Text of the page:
LOS ANGELES – A storm walloped parts of California with up to 7 inches of rain and spawned minor flooding, mudslides and road closures Monday, but forecasters warn the bad weather's real impact may be yet to come.
More than 3 additional inches of rain expected across the region by Wednesday will hit already saturated hillsides, increasing the possibility of slides and flash floods, said Stuart Seto of the National Weather Service.
The relentless rains that pounded California through the weekend smashed rainfall records, caused numerous traffic accidents, downed trees and forced the cancellation of some horse races.
The weather service said rainfall accumulation could reach 20 inches in some isolated locations by Wednesday, when the first phase of the storm is expected to pass. After a brief respite, it is forecast to return late Christmas Day.
A 20-mile stretch of the scenic Pacific Coast Highway between Malibu and Oxnard was closed to commuters after a rock and mud slide Sunday night. The California Highway Patrol said no one was hurt.
Eastbound Highway 71 in Pomona was closed because of potholes and flooding, and a number of mountain roads were closed.
The system hit the state Friday after a large storm front moving out of the Gulf of Alaska met with subtropical, moist air coming across the Pacific Ocean.
In Kern County, officials declared an emergency after two days of intense rain, a move that provides responders with faster access to country resources. The Bakersfield Californian reported that the rains left many neighborhoods around the county dealing with high water. Some roads were closed and some homeowners stacked sandbags in hopes of staying dry.
The Los Angeles area, including downtown, Hollywood and the San Fernando Valley, received 3 inches to 4 inches of rainfall, while some northern mountain areas were hit with more than 7 inches.
Rainfall records weren't just broken, they were obliterated. The weather service said 3.45 inches of rain fell in Pasadena during three days. The old record was 1.5 inches in 1987.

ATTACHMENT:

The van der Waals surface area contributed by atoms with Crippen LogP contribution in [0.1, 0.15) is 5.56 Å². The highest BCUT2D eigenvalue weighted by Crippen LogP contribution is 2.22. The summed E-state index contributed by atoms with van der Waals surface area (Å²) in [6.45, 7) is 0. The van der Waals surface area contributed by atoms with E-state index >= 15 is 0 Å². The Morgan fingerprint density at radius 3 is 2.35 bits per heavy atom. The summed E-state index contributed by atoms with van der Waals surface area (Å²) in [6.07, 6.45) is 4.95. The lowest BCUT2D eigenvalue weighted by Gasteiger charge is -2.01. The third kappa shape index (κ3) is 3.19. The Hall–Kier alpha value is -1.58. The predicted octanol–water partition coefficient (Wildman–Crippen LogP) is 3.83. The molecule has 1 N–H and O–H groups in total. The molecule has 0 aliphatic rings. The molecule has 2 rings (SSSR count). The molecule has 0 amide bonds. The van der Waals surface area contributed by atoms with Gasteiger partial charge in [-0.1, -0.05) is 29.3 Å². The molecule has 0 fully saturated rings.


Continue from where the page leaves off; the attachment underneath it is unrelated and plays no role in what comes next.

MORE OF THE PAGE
The Santa Maria River briefly overran its banks Sunday and caused flooding in Guadelupe in Santa Barbara County, forcing an underdetermined number of people to leave their homes, fire officials said. The Santa Maria Times reported that the high waters began receding in the evening.
Flash-flood warnings were in effect for some areas, particularly mountain areas still scarred by recent wildfires, while flood warnings or flood advisories were issued for most of the region.
Residents of La Canada Flintridge were among those keeping a wary eye on the rain. More than 40 homes in the hillside city just north of Los Angeles were damaged or destroyed by a mudslide in February.
"We are holding up," said resident Lien Yang, who added he was warned to be prepared to evacuate. "It's coming down steady but not pouring. Therefore it doesn't cause a mud flow or flooding or anything like that. Hopefully, it's winding down and we'll have no threat this time."
One of his neighbors, Tom Smith, spent part of Sunday afternoon placing sandbags in front of his house.
The rain even made it risky for racehorses to run. Hollywood Park canceled its final seven races Sunday after rain made a section of turf leading to the main track too dangerous to navigate.
The storm uprooted numerous trees. In Woodland Hills, north of Los Angeles, a eucalyptus tree crashed onto the roof of a home, while a 40-foot tree fell onto an apartment building in Glendale. In West Hills, a downed tree crushed a car. No injuries were reported.
Soaked hillsides gave way to some minor mudslides in canyon areas and flooding in a few low-lying streets, but nothing serious, Seto said.
In Los Angeles, residents of a Bel Air Estates home had to be evacuated when a retaining wall collapsed and mud surged into the house, fire department spokesman Erik Scott said.
Rain and high winds caused substantial power outages to customers in the Santa Cruz Mountains and in the South Bay, Pacific Gas & Electric officials told the San Francisco Chronicle.
Sierra Nevada ski resorts reported up to 18 inches of fresh snow Sunday. Forecasters said the area could get similar amounts every night until Saturday.
Snow levels in Southern California were around 7,000 feet because the storm was so warm, but Tuesday night's anticipated storm will be much colder, meteorologists said, and that should allow snow at elevations as low as 5,500 feet.